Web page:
When Laurence Boivin’s rheumatologist told her she had to stop playing hockey, the little 10-year-old girl started crying.

For her, it was not just some hobby and she had no intention of waving a white flag.

Photography of Laurence playing hockeyFive years later, the Chambly, Que. resident, now jumps on the ice five times a week as part of her sport-study program and grazes the ice surface four times a week wearing her local team’s colours. As the only girl on her men’s U18 AA team, Laurence also believes she is the only female in the league at this level.

The netminder looks up to her idol, Carter Hart, the young goaltender of the Philadelphia Flyers, renowned for his passion.

“He’s always fighting to see the puck. He never gives up. Watching him play is inspiring.”

Just like her idol, Laurence does not give up. A recent knee injury and a resurgence of juvenile arthritis symptoms kept her off the ice for almost six months.

“It was hard. Hockey is my life. I had to do a lot of physiotherapy to restrengthen my weakened leg. I’m happy to be back in the game.”

She dreams of a career in sports at the university level, but also understands the value of continuously training to strengthen fragile joints.

“I regularly train in the gym. It keeps me in shape and keeps my joints moving so they don’t get too stiff. I can’t afford to stop.”

For Laurence, the last few years have been synonymous with growth. She first learned how to overcome the anxiety she felt prior to her methotrexate injections. And, at a psychological level, she now knows how to deal with the uncertainties of her disease.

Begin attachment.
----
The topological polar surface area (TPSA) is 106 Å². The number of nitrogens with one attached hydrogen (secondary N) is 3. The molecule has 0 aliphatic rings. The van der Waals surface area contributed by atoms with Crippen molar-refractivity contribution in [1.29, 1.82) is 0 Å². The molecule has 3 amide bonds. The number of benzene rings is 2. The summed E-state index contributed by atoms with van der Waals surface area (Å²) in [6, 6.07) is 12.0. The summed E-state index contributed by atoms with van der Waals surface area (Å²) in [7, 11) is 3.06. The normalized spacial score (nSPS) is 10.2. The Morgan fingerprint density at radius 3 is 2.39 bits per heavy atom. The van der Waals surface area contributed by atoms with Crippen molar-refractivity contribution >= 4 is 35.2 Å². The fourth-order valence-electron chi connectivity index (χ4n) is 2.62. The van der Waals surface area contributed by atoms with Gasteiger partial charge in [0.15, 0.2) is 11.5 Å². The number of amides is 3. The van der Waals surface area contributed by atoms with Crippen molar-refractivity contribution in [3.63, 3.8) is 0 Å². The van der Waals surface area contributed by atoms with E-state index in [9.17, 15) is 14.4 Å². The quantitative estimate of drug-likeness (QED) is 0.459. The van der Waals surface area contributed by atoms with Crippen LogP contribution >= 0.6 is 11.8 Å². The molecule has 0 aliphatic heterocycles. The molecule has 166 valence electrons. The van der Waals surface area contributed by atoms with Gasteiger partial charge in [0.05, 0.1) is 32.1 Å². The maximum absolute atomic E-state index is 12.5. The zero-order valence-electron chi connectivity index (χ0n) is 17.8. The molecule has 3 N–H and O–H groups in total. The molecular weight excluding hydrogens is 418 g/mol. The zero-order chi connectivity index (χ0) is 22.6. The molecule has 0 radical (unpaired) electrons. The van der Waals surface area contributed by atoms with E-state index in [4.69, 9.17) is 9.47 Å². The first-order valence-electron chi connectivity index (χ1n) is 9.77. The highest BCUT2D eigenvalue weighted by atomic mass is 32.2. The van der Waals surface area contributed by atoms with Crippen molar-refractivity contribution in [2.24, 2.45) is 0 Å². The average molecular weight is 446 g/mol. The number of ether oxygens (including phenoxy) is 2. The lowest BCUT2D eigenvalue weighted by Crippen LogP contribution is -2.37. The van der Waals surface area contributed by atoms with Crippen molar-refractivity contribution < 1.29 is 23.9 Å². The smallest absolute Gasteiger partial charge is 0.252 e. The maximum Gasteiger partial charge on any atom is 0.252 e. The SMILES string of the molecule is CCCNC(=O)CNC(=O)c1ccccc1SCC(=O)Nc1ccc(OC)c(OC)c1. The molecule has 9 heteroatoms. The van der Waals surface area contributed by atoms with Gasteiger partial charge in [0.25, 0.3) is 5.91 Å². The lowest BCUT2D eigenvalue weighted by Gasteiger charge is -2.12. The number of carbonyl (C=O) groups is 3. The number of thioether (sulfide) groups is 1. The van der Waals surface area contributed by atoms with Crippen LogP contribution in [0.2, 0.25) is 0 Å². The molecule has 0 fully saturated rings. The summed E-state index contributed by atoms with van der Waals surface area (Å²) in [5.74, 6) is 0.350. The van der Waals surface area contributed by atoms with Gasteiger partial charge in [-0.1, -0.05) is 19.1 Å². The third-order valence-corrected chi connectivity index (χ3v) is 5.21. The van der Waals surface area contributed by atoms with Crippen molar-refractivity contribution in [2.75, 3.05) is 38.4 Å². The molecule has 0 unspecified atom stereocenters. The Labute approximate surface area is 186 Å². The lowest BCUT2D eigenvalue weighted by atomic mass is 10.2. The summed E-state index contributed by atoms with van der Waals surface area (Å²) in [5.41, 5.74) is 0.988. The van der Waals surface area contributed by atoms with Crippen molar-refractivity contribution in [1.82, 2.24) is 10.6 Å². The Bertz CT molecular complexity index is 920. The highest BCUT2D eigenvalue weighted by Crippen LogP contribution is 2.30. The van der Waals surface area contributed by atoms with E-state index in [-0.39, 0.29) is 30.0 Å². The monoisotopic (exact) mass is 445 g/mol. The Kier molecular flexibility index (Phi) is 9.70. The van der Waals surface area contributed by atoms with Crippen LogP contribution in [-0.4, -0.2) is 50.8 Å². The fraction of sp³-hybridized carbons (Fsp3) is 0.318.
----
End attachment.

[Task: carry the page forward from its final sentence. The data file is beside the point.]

“I listen to my body more than before. Sometimes you want to do something, but your body doesn’t respond. Now when this happens, I wait and I gradually try again the next day. I always try again.”

The 15-year-old teen recognizes the support she receives from her teammates and coaches. They now understand it is a disease, not an injury, and when training is more difficult, the instructors sometimes ease up on Laurence by giving her more time to recover. It’s something she is grateful for.

The hockey player formed a team in the summer of 2016 to participate in the Walk for Arthritis and raised more than $2,000 for a cause she cares deeply about. She took a great deal of pride from all these achievements.

“I felt like I was running for those who can’t. Despite my illness, I manage to be successful in the challenges I take on. Others are less fortunate than me and I realize that.”

Among the many proud moments of her young career, her participation in Quebec City’s International Women’s Hockey Tournament was one of the most important. Only 13 at the time, Laurence had been selected as goalkeeper for the women’s 15-17-age team. Her composure, fighting spirit and skills were put to the test and thanks to her solid performance, her team won the tournament.

According to her mother, Laurence’s determination and maturity are in part due to her devastating juvenile arthritis illness. She would, however, not change a thing because she is proud of the young woman that Laurence is becoming.

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